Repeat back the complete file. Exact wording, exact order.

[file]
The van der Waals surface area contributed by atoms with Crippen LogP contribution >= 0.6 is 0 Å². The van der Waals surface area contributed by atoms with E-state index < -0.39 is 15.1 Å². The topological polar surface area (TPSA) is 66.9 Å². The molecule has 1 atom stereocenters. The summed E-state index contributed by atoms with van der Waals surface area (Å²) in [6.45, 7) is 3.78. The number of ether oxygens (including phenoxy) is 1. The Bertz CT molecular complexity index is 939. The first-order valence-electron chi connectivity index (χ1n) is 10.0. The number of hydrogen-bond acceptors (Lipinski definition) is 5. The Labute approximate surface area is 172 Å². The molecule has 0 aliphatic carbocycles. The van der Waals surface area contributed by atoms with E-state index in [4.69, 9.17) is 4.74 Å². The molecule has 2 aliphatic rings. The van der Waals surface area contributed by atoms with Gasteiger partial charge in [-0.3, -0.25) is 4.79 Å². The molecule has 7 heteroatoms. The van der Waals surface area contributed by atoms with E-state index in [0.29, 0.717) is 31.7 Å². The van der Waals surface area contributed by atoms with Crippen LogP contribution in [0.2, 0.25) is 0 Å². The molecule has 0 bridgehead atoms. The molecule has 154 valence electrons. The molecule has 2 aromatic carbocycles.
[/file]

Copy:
The van der Waals surface area contributed by atoms with Crippen LogP contribution >= 0.6 is 0 Å². The van der Waals surface area contributed by atoms with E-state index < -0.39 is 15.1 Å². The topological polar surface area (TPSA) is 66.9 Å². The molecule has 1 atom stereocenters. The summed E-state index contributed by atoms with van der Waals surface area (Å²) in [6.45, 7) is 3.78. The number of ether oxygens (including phenoxy) is 1. The Bertz CT molecular complexity index is 939. The first-order valence-electron chi connectivity index (χ1n) is 10.0. The number of hydrogen-bond acceptors (Lipinski definition) is 5. The Labute approximate surface area is 172 Å². The molecule has 0 aliphatic carbocycles. The van der Waals surface area contributed by atoms with E-state index in [4.69, 9.17) is 4.74 Å². The molecule has 2 aliphatic rings. The van der Waals surface area contributed by atoms with Gasteiger partial charge in [-0.3, -0.25) is 4.79 Å². The molecule has 7 heteroatoms. The van der Waals surface area contributed by atoms with E-state index in [0.29, 0.717) is 31.7 Å². The van der Waals surface area contributed by atoms with Crippen LogP contribution in [0.2, 0.25) is 0 Å². The molecule has 0 bridgehead atoms. The molecule has 154 valence electrons. The molecule has 2 aromatic carbocycles.